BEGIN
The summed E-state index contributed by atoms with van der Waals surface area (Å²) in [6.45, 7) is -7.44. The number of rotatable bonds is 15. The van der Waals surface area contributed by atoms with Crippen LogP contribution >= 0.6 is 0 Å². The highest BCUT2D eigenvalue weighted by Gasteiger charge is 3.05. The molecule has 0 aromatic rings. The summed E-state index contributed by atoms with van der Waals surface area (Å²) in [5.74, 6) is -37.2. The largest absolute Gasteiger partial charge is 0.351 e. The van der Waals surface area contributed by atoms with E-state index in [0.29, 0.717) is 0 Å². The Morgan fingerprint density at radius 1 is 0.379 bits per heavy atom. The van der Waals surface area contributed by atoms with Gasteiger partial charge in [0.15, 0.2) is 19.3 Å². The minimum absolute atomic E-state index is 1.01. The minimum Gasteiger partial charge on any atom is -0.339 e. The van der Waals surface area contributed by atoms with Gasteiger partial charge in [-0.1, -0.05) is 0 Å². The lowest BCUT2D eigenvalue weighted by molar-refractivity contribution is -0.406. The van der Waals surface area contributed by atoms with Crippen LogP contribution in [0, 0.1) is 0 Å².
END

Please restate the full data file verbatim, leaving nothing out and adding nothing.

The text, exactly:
The summed E-state index contributed by atoms with van der Waals surface area (Å²) in [6.45, 7) is -7.44. The number of rotatable bonds is 15. The van der Waals surface area contributed by atoms with Crippen LogP contribution >= 0.6 is 0 Å². The highest BCUT2D eigenvalue weighted by Gasteiger charge is 3.05. The molecule has 0 aromatic rings. The summed E-state index contributed by atoms with van der Waals surface area (Å²) in [5.74, 6) is -37.2. The largest absolute Gasteiger partial charge is 0.351 e. The van der Waals surface area contributed by atoms with E-state index in [0.29, 0.717) is 0 Å². The Morgan fingerprint density at radius 1 is 0.379 bits per heavy atom. The van der Waals surface area contributed by atoms with Gasteiger partial charge in [0.15, 0.2) is 19.3 Å². The minimum absolute atomic E-state index is 1.01. The minimum Gasteiger partial charge on any atom is -0.339 e. The van der Waals surface area contributed by atoms with Gasteiger partial charge in [-0.1, -0.05) is 0 Å². The lowest BCUT2D eigenvalue weighted by molar-refractivity contribution is -0.406. The van der Waals surface area contributed by atoms with Crippen LogP contribution in [0, 0.1) is 0 Å².